Background: Concurrent medical comorbidity influences the accurate diagnosis and treatment of major depressive disorder (MDD). Objective: The objective of this study was to validate previous findings from the Sequenced Treatment Alternatives to Relieve Depression (STAR*D) study using a confirmation analysis in a previously unanalyzed cohort. Design: Baseline cross-sectional case-control study of patients enrolling in a prospective randomized multistage treatment study of nonpsychotic MDD. Setting: Fourteen regional U.S. centers representing 18 primary care and 23 psychiatric practices. Participants: 2541 outpatients with DSM-IV nonpsychotic MDD. Measurements: Sociodemographic status, medical illness ratings, psychiatric status, quality of life, and DSM-IV depression symptom ratings. Results: The prevalence of significant general medical comorbidity in this population was 50.0% (95% CI = 48.1% to 52.0%), consistent with findings reported for the first cohort. Concurrent significant medical comorbidity was associated with older age, lower income, unemployment, limited education, and longer duration of index depressive episode. The group with significant medical comorbidity reported higher rates of somatic symptoms, gastrointestinal symptoms, sympathetic arousal, and leaden paralysis. These results were generally consistent between the 2 cohorts from STAR*D. Conclusions: Major depressive disorder with concurrent general medical conditions is associated with a specific sociodemographic profile and pattern of depressive symptoms. This association has implications for diagnosis and clinical care.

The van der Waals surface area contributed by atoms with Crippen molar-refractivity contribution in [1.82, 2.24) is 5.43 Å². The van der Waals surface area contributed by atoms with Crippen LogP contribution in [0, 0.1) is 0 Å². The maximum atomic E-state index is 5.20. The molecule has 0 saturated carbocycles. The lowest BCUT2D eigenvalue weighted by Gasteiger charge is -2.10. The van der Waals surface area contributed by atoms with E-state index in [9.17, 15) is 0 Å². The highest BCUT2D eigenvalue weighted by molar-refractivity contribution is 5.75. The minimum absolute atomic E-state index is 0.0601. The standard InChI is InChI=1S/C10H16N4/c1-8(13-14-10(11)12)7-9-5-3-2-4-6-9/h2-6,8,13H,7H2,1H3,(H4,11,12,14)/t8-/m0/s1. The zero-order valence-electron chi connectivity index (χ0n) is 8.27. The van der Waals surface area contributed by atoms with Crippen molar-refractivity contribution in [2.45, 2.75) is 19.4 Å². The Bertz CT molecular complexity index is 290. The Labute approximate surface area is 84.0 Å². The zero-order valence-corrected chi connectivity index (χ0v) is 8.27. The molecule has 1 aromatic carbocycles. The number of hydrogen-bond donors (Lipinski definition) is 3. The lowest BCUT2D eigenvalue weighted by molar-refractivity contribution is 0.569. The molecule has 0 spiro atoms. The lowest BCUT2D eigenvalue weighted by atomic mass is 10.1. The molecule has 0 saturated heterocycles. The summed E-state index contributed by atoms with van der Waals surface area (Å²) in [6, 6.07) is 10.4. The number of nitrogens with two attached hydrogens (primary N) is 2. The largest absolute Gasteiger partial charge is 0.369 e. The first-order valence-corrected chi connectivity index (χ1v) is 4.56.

|Original language||English (US)|
|Number of pages||9|
|Journal||Primary Care Companion to the Journal of Clinical Psychiatry|
|State||Published - 2007|
ASJC Scopus subject areas
- Psychiatry and Mental health